In his book, Everybody's Normal Till You Get to Know Them, John Ortberg makes a confession. You get the impression that it was not easy in coming.

Here it is in his own words:

The church where I work videotapes most of the services, so I have hundreds of messages on tape. Only one of them gets shown repeatedly.

This video is a clip from the beginning of one of our services. A high school worship dance team had just brought the house down to get things started, and I was supposed to transition us into some high-energy worship by reading Psalms 150.

This was a last-second decision, so I had to read it cold, but with great passion: "Praise the Lord! Praise God in his sanctuary; praise him in his mighty firmament!" The psalm consists of one command after another to praise, working its way through each instrument of the orchestra.

My voice is building in a steady crescendo; by the end of the psalm I practically shout the final line, only mispronouncing one word slightly:

"Let everything that has breasts, praise the Lord."

Ortberg tells what happened next.

A moment of silence. The same thought passes through four thousand brains: Did he just say what I think he did? In church? Is this some exciting new translation I can get at the bookstore?

Then, everybody in the place just lost it. They laughed so hard for so long, I couldn't say a thing. It was zygomatic. I finally just walked off the stage, and we went on with the next part of the service.

I have been teaching at that church for eight years. Of all the passages I have exegeted and all the messages I have preached, that is the one moment that gets replayed before conferences and workshops. Over and over.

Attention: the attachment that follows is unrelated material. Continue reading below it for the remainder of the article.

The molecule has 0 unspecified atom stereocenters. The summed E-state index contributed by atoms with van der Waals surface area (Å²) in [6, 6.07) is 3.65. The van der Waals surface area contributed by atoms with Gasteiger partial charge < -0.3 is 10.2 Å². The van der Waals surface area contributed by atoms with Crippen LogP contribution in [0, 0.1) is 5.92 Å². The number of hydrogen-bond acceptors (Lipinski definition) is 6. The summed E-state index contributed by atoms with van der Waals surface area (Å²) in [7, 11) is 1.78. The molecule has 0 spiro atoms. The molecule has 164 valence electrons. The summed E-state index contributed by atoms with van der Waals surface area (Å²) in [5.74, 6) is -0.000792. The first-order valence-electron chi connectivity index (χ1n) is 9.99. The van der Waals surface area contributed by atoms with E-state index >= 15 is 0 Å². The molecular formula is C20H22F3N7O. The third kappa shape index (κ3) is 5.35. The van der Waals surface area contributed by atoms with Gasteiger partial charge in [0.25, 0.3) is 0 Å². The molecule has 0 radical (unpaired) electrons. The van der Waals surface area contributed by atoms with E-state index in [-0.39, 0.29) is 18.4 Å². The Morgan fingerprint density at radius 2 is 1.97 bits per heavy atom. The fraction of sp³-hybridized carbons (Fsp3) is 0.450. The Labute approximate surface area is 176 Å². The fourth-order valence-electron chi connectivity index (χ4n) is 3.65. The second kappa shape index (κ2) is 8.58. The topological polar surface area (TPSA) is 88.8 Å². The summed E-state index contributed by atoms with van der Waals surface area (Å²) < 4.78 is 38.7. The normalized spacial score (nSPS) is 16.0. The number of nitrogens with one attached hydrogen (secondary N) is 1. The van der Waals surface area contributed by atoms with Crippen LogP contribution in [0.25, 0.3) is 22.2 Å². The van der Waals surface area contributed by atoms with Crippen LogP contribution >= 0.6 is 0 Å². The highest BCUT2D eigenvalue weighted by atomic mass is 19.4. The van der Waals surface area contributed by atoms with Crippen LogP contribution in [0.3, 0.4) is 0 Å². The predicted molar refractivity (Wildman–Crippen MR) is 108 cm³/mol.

That moment forever endeared Pastor John Ortberg to the congregation of Willow Creek Church.

In fact, the power of that moment was so strong, it would have been worthwhile for him to have planned the flub.

I sometimes say to friends, "If you ever find yourself sitting among two or more preachers and want to get something started, ask them about their most embarrassing moments. Every preacher has had a dozen. And some are pretty hilarious."

Ortberg says: "Sometime ago a psychology journal published an article entitled 'The Effect of a Pratfall on Increasing Interpersonal Attractiveness.' The surprising conclusion: 'Seeing someone you admire do something stupid or clumsy will make you like him more.'"

Part of the reason for that is we do like our leaders to be human and to show their humanity from time to time.

Now, we know they're human. The problem comes when they don't seem to know it.

Earlier in the same chapter, Ortberg writes, "A friend of mine says that one of the hardest things in the world is to be right and not hurt anybody with it. If you have any doubts about that, remember some time in school when you sat next to the smartest kid in class. Did you enjoy it? Being right (or more precisely, having the need to be right) is a terrible burden. An amazing thing about Jesus is that he was always right and never hurt anyone by it."

I'm thinking of two churches I pastored, one in the 1970s and the other in the 1980s. In the first, we had a lot of laughter in church. It was the spontaneous, unplanned kind from things that happened on the spur of the moment. The congregation grew to love the staff and they still talk about the four men who led the church through those years as some of the best.

The church of the 1980s, however, knew very little laughter. Looking back, I'm not sure why that was. Perhaps it was the tension among the leadership that eventually resulted in several of us departing earlier than we had planned. It may have been a factor of the architecture of the sanctuary, with the congregation sitting far removed from the staff. Maybe it had something to do with the staff of the 80s being new and the staff of the 70s church staying for many years.